A good indicator of this can be seen in the fact that China saw an 8.4% growth in forecast all-round ad spend in 2016, versus 6.2% growth in the US. As other traditional ad mediums like newspapers and magazines drop away, so perennial mediums like OOH should see funds reallocated their way.


For such a long time advertising has entailed a passive user experience. Here are some out-of-home ads that give us a glimpse of a more interactive OOH future:

  • A Reebok outdoor ad with integrated speed camera: people were encouraged to run past the ad in an attempt to beat a 10.5 mile an hour pace and win a pair of trainers.
  • Netflix billboards: viewers could tweet in support of their favourite Daredevil characters who would then enact damage on rival character’s billboards.
  • A Women’s Aid billboard used facial recognition technology to heal an image of a woman’s bruised face the more people looked at the panel, as part of the organisation’s “Don’t turn a blind eye” campaign.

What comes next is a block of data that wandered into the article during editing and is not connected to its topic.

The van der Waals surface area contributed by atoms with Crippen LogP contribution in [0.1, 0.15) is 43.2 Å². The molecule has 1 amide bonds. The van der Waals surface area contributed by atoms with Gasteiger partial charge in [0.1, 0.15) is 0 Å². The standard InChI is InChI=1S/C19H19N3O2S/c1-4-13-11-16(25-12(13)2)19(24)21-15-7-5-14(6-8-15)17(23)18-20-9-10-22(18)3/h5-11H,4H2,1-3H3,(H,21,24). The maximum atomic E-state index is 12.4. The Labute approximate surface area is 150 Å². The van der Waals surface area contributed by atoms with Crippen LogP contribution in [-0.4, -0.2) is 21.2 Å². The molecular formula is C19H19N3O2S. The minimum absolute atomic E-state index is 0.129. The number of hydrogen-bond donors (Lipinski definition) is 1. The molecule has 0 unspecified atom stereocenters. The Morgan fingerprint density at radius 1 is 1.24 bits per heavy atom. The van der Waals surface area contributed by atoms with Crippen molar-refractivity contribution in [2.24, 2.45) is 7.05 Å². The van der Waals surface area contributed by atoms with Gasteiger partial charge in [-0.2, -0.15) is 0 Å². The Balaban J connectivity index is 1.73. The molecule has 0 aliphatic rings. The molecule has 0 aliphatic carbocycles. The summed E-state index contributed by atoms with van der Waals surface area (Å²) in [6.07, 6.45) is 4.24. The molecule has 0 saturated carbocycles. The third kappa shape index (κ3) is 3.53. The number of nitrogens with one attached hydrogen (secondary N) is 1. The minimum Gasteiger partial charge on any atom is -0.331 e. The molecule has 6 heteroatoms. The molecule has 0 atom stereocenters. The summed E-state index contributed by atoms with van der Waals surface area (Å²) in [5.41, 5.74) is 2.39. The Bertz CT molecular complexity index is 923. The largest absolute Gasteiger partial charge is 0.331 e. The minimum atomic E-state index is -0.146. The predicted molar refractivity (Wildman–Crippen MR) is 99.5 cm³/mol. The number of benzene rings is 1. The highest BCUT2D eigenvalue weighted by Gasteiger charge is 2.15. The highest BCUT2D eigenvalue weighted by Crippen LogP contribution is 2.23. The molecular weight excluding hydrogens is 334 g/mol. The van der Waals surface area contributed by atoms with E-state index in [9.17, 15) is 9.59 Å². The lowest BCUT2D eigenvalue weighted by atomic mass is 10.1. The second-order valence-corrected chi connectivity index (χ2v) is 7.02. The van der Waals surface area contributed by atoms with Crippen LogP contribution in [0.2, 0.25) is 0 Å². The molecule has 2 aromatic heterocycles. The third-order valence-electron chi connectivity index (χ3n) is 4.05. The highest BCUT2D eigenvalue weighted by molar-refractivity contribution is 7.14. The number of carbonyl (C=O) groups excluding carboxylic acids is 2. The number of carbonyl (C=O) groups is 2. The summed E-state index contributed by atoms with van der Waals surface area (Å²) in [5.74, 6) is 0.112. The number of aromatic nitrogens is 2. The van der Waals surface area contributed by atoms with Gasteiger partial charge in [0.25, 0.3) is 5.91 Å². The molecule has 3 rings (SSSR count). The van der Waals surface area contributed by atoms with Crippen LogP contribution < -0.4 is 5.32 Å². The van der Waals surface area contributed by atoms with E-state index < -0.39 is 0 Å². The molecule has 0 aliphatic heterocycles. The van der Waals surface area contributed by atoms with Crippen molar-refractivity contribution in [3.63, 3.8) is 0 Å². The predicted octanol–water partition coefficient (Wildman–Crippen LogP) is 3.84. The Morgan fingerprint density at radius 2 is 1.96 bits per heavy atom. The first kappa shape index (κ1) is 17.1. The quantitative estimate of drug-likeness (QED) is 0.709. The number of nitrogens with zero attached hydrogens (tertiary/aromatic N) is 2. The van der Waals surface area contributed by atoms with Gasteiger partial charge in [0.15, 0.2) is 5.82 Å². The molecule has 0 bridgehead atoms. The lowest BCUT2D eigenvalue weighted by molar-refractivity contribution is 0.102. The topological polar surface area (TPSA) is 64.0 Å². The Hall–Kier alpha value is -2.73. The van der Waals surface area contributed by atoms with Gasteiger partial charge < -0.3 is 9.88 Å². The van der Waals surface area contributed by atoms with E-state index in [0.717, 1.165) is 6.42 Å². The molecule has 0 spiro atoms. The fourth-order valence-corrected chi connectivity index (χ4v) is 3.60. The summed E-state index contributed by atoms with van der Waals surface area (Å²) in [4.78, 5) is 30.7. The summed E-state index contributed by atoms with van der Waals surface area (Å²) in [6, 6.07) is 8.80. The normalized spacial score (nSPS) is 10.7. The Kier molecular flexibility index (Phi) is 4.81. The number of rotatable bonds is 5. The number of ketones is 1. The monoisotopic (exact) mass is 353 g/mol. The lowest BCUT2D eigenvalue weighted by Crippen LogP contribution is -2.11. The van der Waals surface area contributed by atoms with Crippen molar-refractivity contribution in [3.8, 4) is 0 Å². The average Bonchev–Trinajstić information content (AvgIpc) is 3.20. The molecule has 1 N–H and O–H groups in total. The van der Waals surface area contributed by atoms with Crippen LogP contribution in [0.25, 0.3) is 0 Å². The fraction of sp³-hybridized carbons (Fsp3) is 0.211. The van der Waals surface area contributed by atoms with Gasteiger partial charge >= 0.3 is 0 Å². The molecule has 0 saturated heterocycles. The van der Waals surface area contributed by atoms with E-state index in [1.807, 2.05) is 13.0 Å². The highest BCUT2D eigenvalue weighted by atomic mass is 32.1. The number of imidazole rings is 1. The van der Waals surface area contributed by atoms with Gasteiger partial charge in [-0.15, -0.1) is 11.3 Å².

Consumer Recognition

Human eye with barcode - consumer recognition technology

Consumer recognition technology represents some of the more sci-fi of OOH technologies in development. Anonymised gender, age, facial expression, and audience composition data can be detected by increasingly sophisticated recognition technology.

The possibilities are already quite staggering. A recent test of this tech took place in 2016 when Posterscope USA placed 8 digital screens in a mall in Santa Monica. The screens could detect whether consumers were alone, part of a couple or family, or out with a larger group. They could even detect whether a customer was smiling or frowning. Aware, no doubt, of the dystopian potential of such technology, all data was anonymised and none of it was stored.

These are just some of the trends in out-of-home advertising that we anticipate to play definitional roles in a bright and dynamic OOH future.